Court name
HC: Civil Division (Uganda)
Case number
Civil Revision 8 of 2012
Judgment date
14 June 2013

Mubiru v Lubwama (Civil Revision 8 of 2012) [2013] UGHCCD 84 (14 June 2013);

Cite this case
[2013] UGHCCD 84






STEPHEN MUBIRU                   :::::::::                                                                                                                                     APPLICANT


LUBWAMA PATRICK                  ::::::::                                                                                                                                     RESPONDENT



The applicant through his lawyer M/S Wegulo & Wandera Advocates brought this application against the respondent under sections 83, 90, 98 of the Civil Procedure Act Cap.71, Sections 14, 17, 33 and 39 0f the Judicature Act Cap. 3 and Orders 52 rules 1 and 3;

The application is seeking for the following orders that:

  1. The Honourable Court be pleased to call for the record in the Chief Magistrate’s Court of Mengo, Civil Suit No.74 of 2011 for purposes of revision.
  2. The Honourable Court do revise the case in the Chief Magistrates Court of Mengo, Civil Suit No. 74 of 2011 and make an order and a declaration that the judgement and decree delivered on the 30th day of March, 2012 by his worship Mr. Ereemye James Jamire Mawanda Learned Principal Magistrate Grade 1 was a nullity.
  3. The Grade 1 Magistrate Court exercised a jurisdiction not vested in it in law.
  4. The execution of the decree in Mengo Chief Magistrates Court Civil Suit No. 74 of 2011 be set aside or stayed.
  5. Provision be made for the costs of this application.

Further this application is based on the grounds which are well set out in the affidavit of the applicant but briefly they are; that:-

  1. The applicant was advised by his lawyers M/S Wegulo & Wandera Advocates that court as presided over by the trial Grade 1 Magistrate did not have jurisdiction to entertain Mengo Chief Magistrates Civil Suit No. 74 of 2011.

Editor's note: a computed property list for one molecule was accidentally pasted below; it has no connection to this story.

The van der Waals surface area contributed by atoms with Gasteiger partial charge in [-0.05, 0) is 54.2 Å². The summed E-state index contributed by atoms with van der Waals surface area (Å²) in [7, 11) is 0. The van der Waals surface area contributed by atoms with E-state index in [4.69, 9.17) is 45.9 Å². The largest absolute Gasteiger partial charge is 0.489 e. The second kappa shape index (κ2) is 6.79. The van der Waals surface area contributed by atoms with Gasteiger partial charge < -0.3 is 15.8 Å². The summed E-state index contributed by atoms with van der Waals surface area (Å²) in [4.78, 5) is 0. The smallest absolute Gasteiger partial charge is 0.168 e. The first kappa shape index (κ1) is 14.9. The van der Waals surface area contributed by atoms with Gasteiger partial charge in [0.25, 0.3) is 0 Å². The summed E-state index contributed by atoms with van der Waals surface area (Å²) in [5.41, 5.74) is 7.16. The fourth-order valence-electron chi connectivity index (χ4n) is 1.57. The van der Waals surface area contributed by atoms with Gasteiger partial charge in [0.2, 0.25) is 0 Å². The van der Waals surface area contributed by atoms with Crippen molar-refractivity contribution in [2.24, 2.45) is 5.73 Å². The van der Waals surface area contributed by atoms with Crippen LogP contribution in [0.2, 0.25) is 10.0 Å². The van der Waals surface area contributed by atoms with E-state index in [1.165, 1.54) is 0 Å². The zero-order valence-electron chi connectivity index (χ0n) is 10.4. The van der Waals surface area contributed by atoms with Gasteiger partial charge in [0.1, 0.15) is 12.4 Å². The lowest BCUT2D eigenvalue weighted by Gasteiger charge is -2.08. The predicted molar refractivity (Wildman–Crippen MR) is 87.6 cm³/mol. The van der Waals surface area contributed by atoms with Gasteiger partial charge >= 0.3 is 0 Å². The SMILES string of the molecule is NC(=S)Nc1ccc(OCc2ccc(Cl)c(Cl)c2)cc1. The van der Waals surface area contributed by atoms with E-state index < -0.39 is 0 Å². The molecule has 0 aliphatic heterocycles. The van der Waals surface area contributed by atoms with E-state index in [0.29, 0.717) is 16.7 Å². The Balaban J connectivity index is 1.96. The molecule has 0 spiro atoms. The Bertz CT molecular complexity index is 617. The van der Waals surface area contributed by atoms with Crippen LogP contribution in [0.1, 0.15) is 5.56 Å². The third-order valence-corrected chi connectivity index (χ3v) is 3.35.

2. The judgment and decree steming out of Mengo Chief Magistrates Civil Suit No. 74 of 2011 is a nullity.
  3. The applicant was committed to civil prison under a warrant in execution of judgement which was pronounced by the trial magistrate.
  4. The applicant’s continued imprisonment will adversely affect his business interest, social standing and no amount of damages will be enough to compensate him for the stigma involved with imprisonment.

On 30/8/2012, when this application came up for hearing, the applicant was represented by Mr. Dan Wegulo of Wegulo & Wandera Advocates. The respondent was represented by Ms. Sarah Kisubi from Kalenge, Bwanika, Ssawa & Co. Advocates. The respondent was unable to proceed because service had been effected on previous counsel for the respondent on 27/5/2012 who declined service on reasons that he no longer had instructions. Having effected service on the respondents’ current lawyer late, the matter was adjourned and time given to the respondent to file an affidavit in reply.


On the 03/09/2012, the matter came up again for hearing. The parties were directed to file in court written submissions together with the authorities each party shall have relied on. The applicant in his submissions contends that the judgment and subsequent decree passed by the trial Magistrate was a nullity on grounds that he did not have the jurisdiction vested in it by law to entertain Civil Suit No. 74 of 2011.  Jurisdiction is defined by the Black’s Law Dictionary (7th ed.1999 at pg. 855) as ‘A courts’ power to decide a case or issue a decree. The limit of this authority is imposed by statute, charter or commission under which the Court is constituted. 

The regulation of the exercise of this jurisdiction in Magistrates Courts is provided for under the Magistrates Courts Act Cap. 16 which in its Section 207 states: